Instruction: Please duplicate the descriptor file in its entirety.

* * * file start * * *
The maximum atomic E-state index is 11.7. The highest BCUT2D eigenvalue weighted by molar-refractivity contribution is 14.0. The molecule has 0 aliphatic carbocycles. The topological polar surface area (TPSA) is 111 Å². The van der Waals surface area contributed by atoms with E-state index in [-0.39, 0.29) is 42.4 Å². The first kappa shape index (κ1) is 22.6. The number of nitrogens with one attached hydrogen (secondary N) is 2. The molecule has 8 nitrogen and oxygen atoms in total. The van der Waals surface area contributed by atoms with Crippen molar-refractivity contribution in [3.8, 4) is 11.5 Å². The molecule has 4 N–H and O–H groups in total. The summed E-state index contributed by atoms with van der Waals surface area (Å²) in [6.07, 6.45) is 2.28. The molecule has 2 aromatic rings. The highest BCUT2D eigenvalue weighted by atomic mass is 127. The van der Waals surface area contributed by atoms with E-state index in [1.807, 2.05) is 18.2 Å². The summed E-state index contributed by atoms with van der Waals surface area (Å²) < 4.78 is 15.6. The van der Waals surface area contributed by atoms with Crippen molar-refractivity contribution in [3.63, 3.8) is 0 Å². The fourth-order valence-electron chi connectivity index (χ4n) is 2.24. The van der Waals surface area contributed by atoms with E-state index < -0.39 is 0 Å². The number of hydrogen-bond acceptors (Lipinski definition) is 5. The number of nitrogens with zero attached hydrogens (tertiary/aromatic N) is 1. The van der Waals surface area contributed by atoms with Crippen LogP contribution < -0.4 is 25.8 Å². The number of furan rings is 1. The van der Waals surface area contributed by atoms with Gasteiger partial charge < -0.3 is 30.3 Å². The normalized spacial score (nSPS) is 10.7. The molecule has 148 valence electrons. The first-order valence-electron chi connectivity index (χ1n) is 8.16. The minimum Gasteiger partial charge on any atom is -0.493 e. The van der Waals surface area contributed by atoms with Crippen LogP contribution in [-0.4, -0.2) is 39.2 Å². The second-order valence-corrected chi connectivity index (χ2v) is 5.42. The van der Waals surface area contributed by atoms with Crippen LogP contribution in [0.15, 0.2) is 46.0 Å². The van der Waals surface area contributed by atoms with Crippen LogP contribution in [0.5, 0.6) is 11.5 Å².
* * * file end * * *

The maximum atomic E-state index is 11.7. The highest BCUT2D eigenvalue weighted by molar-refractivity contribution is 14.0. The molecule has 0 aliphatic carbocycles. The topological polar surface area (TPSA) is 111 Å². The van der Waals surface area contributed by atoms with E-state index in [-0.39, 0.29) is 42.4 Å². The first kappa shape index (κ1) is 22.6. The number of nitrogens with one attached hydrogen (secondary N) is 2. The molecule has 8 nitrogen and oxygen atoms in total. The van der Waals surface area contributed by atoms with Crippen molar-refractivity contribution in [3.8, 4) is 11.5 Å². The molecule has 4 N–H and O–H groups in total. The summed E-state index contributed by atoms with van der Waals surface area (Å²) in [6.07, 6.45) is 2.28. The molecule has 2 aromatic rings. The highest BCUT2D eigenvalue weighted by atomic mass is 127. The van der Waals surface area contributed by atoms with E-state index in [1.807, 2.05) is 18.2 Å². The summed E-state index contributed by atoms with van der Waals surface area (Å²) < 4.78 is 15.6. The van der Waals surface area contributed by atoms with Crippen molar-refractivity contribution in [3.63, 3.8) is 0 Å². The fourth-order valence-electron chi connectivity index (χ4n) is 2.24. The van der Waals surface area contributed by atoms with E-state index < -0.39 is 0 Å². The number of hydrogen-bond acceptors (Lipinski definition) is 5. The number of nitrogens with zero attached hydrogens (tertiary/aromatic N) is 1. The van der Waals surface area contributed by atoms with Crippen LogP contribution < -0.4 is 25.8 Å². The number of furan rings is 1. The van der Waals surface area contributed by atoms with Gasteiger partial charge < -0.3 is 30.3 Å². The normalized spacial score (nSPS) is 10.7. The molecule has 148 valence electrons. The first-order valence-electron chi connectivity index (χ1n) is 8.16. The minimum Gasteiger partial charge on any atom is -0.493 e. The van der Waals surface area contributed by atoms with Crippen LogP contribution in [-0.4, -0.2) is 39.2 Å². The second-order valence-corrected chi connectivity index (χ2v) is 5.42. The van der Waals surface area contributed by atoms with Crippen LogP contribution in [0.15, 0.2) is 46.0 Å². The van der Waals surface area contributed by atoms with Crippen LogP contribution in [0.5, 0.6) is 11.5 Å².